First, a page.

WASHINGTON — Sometimes President Trump is in the Oval Office when he talks on the phone with a president or prime minister. Occasionally he is flying aboard Air Force One. Often he is in the White House residence, picking up the phone from the Treaty Room, or from his private suite, to connect with a world leader.
And at least on his end of the line, only a small circle of aides are privy to the conversation.
Ever since Democrats revealed that a whistle-blower in the intelligence community had filed an “urgent” report off a call the president held with a foreign leader, speculation has centered on how the person could have known what was said between Mr. Trump and Volodymir Zelensky, the young new leader of Ukraine.
With some difficulty, it turns out.
While Mr. Trump is on a call, his national security adviser is typically either in the room with him or listening in from his West Wing office. Typically, the adviser is joined by the senior director for the head of state’s region, as well as intelligence officials working from the White House Situation Room who connect the call and help to produce a rough transcript almost immediately after its conclusion.
The secretary of state can listen in if he requests, according to one former administration official. Vice President Mike Pence will also frequently join Mr. Trump on a call with a foreign leader, often at the request of Mr. Trump, according to an aide.
None of that is particularly unusual. Mr. Trump’s behavior on his calls with foreign leaders, during which he often disregards his briefing notes and abandons the recommended structure in favor of the kind of freewheeling conversations he conducted for years from the 26th floor of Trump Tower, may break presidential norms.
But the National Security Council’s meticulous process of scheduling them, preparing for them, and keeping a record of them has not changed dramatically during the Trump administration. The only difference, according to four former and current administration officials familiar with the process, is the “extreme steps” that have been taken to limit who can listen in on those calls or later read the transcript, for fear of leaks.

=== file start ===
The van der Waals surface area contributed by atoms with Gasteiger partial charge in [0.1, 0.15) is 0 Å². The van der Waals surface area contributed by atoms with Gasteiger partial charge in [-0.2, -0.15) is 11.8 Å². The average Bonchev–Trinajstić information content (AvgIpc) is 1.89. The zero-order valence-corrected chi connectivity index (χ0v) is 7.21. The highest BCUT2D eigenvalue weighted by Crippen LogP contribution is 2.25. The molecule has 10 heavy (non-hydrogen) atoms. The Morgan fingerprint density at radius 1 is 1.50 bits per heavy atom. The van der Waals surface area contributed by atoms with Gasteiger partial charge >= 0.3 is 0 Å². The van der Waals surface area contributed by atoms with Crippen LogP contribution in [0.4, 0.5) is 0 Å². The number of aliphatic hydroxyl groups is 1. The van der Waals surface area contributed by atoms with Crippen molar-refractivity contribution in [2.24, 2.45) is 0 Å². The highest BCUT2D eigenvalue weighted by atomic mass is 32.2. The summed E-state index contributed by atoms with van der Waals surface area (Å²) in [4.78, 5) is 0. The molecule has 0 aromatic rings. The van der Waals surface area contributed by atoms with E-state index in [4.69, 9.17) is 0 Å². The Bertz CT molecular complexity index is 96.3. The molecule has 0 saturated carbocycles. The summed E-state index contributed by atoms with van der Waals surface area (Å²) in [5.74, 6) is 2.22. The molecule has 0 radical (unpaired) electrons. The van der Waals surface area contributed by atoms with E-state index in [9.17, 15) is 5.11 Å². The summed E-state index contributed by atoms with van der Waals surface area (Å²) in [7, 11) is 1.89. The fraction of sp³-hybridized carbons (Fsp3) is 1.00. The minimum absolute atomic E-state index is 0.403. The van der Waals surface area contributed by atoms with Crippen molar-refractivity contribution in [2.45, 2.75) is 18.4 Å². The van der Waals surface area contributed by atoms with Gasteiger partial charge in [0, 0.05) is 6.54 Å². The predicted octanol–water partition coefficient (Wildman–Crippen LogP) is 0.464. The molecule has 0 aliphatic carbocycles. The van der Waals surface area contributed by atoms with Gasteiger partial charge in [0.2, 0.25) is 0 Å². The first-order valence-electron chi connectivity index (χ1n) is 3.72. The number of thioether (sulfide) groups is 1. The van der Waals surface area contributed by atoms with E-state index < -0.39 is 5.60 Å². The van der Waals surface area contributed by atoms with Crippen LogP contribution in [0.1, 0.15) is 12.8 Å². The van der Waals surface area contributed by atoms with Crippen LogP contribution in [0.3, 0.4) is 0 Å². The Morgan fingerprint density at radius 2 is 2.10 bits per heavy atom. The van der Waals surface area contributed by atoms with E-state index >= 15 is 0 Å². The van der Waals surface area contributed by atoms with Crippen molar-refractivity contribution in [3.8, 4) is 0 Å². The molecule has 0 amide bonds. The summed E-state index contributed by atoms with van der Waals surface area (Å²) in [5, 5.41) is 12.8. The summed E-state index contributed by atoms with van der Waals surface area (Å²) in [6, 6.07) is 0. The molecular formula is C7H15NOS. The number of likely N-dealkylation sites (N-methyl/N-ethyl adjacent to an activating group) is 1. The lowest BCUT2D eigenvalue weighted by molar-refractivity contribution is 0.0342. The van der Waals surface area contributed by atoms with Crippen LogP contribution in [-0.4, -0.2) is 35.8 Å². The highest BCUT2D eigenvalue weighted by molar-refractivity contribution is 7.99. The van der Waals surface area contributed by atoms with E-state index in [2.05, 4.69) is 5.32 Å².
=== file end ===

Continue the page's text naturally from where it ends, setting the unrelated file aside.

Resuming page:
The complaint relates to a July 25 phone call between Mr. Trump and Mr. Zelensky, in which Mr. Trump reportedly pressured Mr. Zelensky to investigate former Vice President Joseph R. Biden Jr. and his son, Hunter. On Tuesday, Mr. Trump said on Twitter that he planned to release the full, unredacted transcript of his call with Mr. Zelensky, an effort to quell the controversy even as Speaker Nancy Pelosi was announcing the launch of a formal impeachment inquiry.
But beyond the phone call, what the whistle-blower knows and how the whistle-blower knows it is still mysterious.
Rough transcripts of the calls — there are no recordings from which they are based, and they can vary in their level of detail — were, at the beginning of the administration, widely shared documents that could be viewed by the White House chief of staff, officials at the National Security Council and people working in the region at the State Department or the Defense Department. That changed after the full transcripts of Mr. Trump’s conversations with the president of Mexico and the prime minister of Australia were leaked in 2017.
In his call with Mexico’s leader, Mr. Trump stated that he was not actually concerned with whether Mexico would pay for the wall he wanted to build on the southwestern border, his signature campaign promise, but grew testy about the way it might look if Mexico didn’t. “If you are going to say that Mexico is not going to pay for the wall, then I do not want to meet with you guys anymore because I cannot live with that,” Mr. Trump said, according to the transcript.